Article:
Based on an article that first appeared at

It’s generally agreed that Memorial Day is the unofficial beginning of summer. And who better to celebrate the start of the season with than your dog? When bringing your four-legged best friend along for some Memorial Day festivities, be sure to avoid any possible dog emergencies with the following summertime safety tips.

1. Fire, Barbecues, and Grills 

One of the most common activities on Memorial Day is barbecuing, and one of the biggest things you need to focus on is keeping your dog away from the barbecue or grill. If your dog has been well-trained, you can teach him to stay away from the grill by using the “No” or “Off” command when he goes near it. But even the best-behaved dog might be drawn in by the delicious smells of food cooking on the grill (who wouldn’t be?) without realizing the potential danger it poses. Another option is to keep cooking areas closed off by using pet gates or baby gates so that your dog doesn’t have any access at all. These safety measures are also recommended for bonfires, fire pits, etc. when your dog is in the vicinity.

Gif of dog stealing food at a party2. Food and Alcohol Safety

Memorial Day is a very casual, laid-back day. People tend to come and go from the table, leaving plates of food and/or alcoholic drinks unattended. To keep your dog from helping himself to unsafe foods or alcohol, always clean up quickly and put all the trash in a suitable container – a trash can with a lid is best because trash bags can easily spill, be knocked over, or get torn open. If you want to share a Memorial Day treat with your pet, make sure it is vet-approved for dogs (just ask us!).

Popular barbecue foods that your dog shouldn’t eat include avocados (guacamole), onions, any sort of alcohol, grapes, peaches, ice cream, chocolate, fat trimmings and bones, and raw meat or fish. (This is only a partial list; you should always check with your vet regarding dog nutrition.)

No matter how careful you are, your dog still might find and swallow something she shouldn't, so always keep the phone numbers of your local vet, the closest emergency vet clinic, and the ASPCA Animal Poison Control Center stored in your cell phone.

3. Water Safety

If you’re spending Memorial Day at the lake or beach, don’t just assume your dog will take to the water and be able to stay afloat. Not all dogs swim well or naturally, and they can drown just as fast as a person. Even dogs that swim well can tire very quickly, so when swimming with your dog, don't let them swim too far away from you. If you're out in a boat or raft, your dog should always wear a life preserver. And if your dog doesn't like the water, don't force him to go in!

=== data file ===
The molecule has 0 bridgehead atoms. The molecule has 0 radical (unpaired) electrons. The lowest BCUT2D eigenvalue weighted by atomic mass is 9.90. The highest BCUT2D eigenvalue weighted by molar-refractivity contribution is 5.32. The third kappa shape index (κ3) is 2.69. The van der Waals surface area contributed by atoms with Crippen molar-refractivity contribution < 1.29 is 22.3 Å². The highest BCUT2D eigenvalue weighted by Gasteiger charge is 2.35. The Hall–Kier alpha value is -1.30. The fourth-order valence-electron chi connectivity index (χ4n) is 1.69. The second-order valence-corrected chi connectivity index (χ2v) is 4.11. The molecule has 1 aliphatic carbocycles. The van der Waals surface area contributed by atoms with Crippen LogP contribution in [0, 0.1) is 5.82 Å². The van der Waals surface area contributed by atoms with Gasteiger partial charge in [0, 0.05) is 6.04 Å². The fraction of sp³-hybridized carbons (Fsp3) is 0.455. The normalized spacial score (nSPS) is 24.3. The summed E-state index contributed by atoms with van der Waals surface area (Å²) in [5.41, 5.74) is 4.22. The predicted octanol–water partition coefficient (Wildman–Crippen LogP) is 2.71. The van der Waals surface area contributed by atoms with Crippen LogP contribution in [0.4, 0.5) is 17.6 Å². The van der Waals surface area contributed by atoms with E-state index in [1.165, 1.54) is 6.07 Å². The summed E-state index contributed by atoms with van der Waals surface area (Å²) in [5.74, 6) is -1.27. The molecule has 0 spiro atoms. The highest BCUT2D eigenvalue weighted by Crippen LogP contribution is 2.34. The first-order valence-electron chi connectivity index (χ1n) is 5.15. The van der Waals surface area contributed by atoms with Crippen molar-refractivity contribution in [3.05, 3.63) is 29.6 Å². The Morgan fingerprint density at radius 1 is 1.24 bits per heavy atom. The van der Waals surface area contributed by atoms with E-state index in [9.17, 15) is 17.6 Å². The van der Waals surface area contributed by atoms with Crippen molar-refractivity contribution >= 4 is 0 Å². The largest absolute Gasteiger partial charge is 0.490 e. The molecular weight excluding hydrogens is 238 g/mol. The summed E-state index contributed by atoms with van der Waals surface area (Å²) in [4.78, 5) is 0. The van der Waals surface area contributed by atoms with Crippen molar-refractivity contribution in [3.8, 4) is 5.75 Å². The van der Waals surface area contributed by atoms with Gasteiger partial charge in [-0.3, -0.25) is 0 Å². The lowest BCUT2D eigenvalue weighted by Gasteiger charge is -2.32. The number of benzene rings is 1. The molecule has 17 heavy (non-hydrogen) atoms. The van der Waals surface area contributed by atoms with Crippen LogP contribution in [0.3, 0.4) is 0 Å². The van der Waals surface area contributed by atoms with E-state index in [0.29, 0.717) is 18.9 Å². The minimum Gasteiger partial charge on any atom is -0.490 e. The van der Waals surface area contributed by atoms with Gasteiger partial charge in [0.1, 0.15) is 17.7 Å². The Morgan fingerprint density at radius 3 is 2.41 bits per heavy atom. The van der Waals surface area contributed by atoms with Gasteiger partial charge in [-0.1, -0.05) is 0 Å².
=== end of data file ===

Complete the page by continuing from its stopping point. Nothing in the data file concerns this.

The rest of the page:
Photo of a dog wearing a life preserver while on a boat

4. Exposure to Sunscreen, Bug Spray, etc.

Of course, you will want to stay protected from the elements while enjoying your Memorial Day, but keep your dog at bay when applying sunscreen or bug spray. SPF protection for humans often contains chemicals that may be toxic to dogs, including the common ingredient zinc oxide. Many bug sprays contain DEET, which is also harmful to dogs. Look for dog-safe sunscreens and bug repellants (check with us for recommendations!), and make sure to thoroughly rub in any of your own sprays or creams before getting hands-on with your dog.

5. Heat Safety

It’s true that dogs’ fur coats provide built-in protection from the elements, but fur can’t block out the sun. Just 30 minutes of direct exposure can lead to sunburn or heatstroke for some dogs. Delicate, sparsely-coated parts of the body such as the nose, ears, belly, and any bare or shaved patches are more susceptible to sunburn, and white-coated dogs are more likely to burn than others.

There are several great dog-specific sunscreens available on the market, but you can also create an area where your dog can take solace from the sun. Set up a cool spot with a towel to lay on, some water to drink, and maybe even a new chew toy, and your dog should be more than happy to sit it out in the shade. Heat stroke is very common in dogs, so be sure to keep an eye out for early signs of overheating such as panting, rapid breathing, and increased heart rate with bounding pulses.

6. Fireworks

It’s natural for dogs to be afraid of loud noises, especially fireworks. Because running away from loud noises is their natural instinct, it’s important to keep your dog in a safe place if fireworks will be going off. Take them to a friend or relative’s house for the night, or if you can’t take your dog to a place away from fireworks, set up a travel kennel at home for them to feel safe in.

Photo of a frightened dog

7. Loss Prevention

If you’re hosting or attending a party where doors and gates will be opening frequently, consider leaving Rover home for the day. Take your dog for a special walk or hike earlier in the day when it’s not as hot, and then let them stay home in a cool, well-ventilated area while you are out celebrating. Then you know you'll come home to your best friend, rather than searching for a pooch who has escaped through an open door or gate. And no matter what, we recommend current ID tags and an updated microchip!

It’s summertime! Time to start enjoying the sunshine and spending as much time as possible outdoors. Keep your dog safe, and he or she will enjoy summer, too!



  • Dog Activities and Fun
  • Dog Emergency Care